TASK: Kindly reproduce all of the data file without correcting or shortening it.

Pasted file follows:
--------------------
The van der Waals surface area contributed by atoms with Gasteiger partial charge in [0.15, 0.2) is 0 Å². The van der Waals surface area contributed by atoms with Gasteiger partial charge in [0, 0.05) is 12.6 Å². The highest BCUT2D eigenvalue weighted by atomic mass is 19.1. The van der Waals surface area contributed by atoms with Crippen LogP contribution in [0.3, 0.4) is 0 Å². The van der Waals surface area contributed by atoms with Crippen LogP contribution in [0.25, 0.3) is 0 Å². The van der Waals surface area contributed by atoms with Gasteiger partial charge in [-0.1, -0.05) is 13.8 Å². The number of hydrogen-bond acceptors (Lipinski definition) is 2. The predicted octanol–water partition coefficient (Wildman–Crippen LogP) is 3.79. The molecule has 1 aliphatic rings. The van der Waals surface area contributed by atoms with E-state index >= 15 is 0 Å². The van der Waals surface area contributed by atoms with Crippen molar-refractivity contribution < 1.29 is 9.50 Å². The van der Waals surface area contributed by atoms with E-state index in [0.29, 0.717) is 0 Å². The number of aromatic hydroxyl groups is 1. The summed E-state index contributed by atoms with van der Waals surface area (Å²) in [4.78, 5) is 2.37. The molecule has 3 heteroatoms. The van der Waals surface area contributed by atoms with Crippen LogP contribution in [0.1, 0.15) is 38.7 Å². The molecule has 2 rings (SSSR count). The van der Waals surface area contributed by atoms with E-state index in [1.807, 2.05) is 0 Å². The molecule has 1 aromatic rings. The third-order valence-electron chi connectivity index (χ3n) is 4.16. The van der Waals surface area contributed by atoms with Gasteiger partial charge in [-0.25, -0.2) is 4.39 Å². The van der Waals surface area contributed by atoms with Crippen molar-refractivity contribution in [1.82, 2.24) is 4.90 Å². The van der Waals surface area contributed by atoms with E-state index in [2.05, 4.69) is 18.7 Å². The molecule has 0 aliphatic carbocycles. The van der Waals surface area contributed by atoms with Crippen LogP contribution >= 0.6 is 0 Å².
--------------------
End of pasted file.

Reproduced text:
The van der Waals surface area contributed by atoms with Gasteiger partial charge in [0.15, 0.2) is 0 Å². The van der Waals surface area contributed by atoms with Gasteiger partial charge in [0, 0.05) is 12.6 Å². The highest BCUT2D eigenvalue weighted by atomic mass is 19.1. The van der Waals surface area contributed by atoms with Crippen LogP contribution in [0.3, 0.4) is 0 Å². The van der Waals surface area contributed by atoms with Crippen LogP contribution in [0.25, 0.3) is 0 Å². The van der Waals surface area contributed by atoms with Gasteiger partial charge in [-0.1, -0.05) is 13.8 Å². The number of hydrogen-bond acceptors (Lipinski definition) is 2. The predicted octanol–water partition coefficient (Wildman–Crippen LogP) is 3.79. The molecule has 1 aliphatic rings. The van der Waals surface area contributed by atoms with E-state index >= 15 is 0 Å². The van der Waals surface area contributed by atoms with Crippen molar-refractivity contribution < 1.29 is 9.50 Å². The van der Waals surface area contributed by atoms with E-state index in [0.29, 0.717) is 0 Å². The number of aromatic hydroxyl groups is 1. The summed E-state index contributed by atoms with van der Waals surface area (Å²) in [4.78, 5) is 2.37. The molecule has 3 heteroatoms. The van der Waals surface area contributed by atoms with Crippen LogP contribution in [0.1, 0.15) is 38.7 Å². The molecule has 2 rings (SSSR count). The van der Waals surface area contributed by atoms with E-state index in [1.807, 2.05) is 0 Å². The molecule has 1 aromatic rings. The third-order valence-electron chi connectivity index (χ3n) is 4.16. The van der Waals surface area contributed by atoms with Gasteiger partial charge in [-0.25, -0.2) is 4.39 Å². The van der Waals surface area contributed by atoms with Crippen molar-refractivity contribution in [1.82, 2.24) is 4.90 Å². The van der Waals surface area contributed by atoms with E-state index in [2.05, 4.69) is 18.7 Å². The molecule has 0 aliphatic carbocycles. The van der Waals surface area contributed by atoms with Crippen LogP contribution >= 0.6 is 0 Å².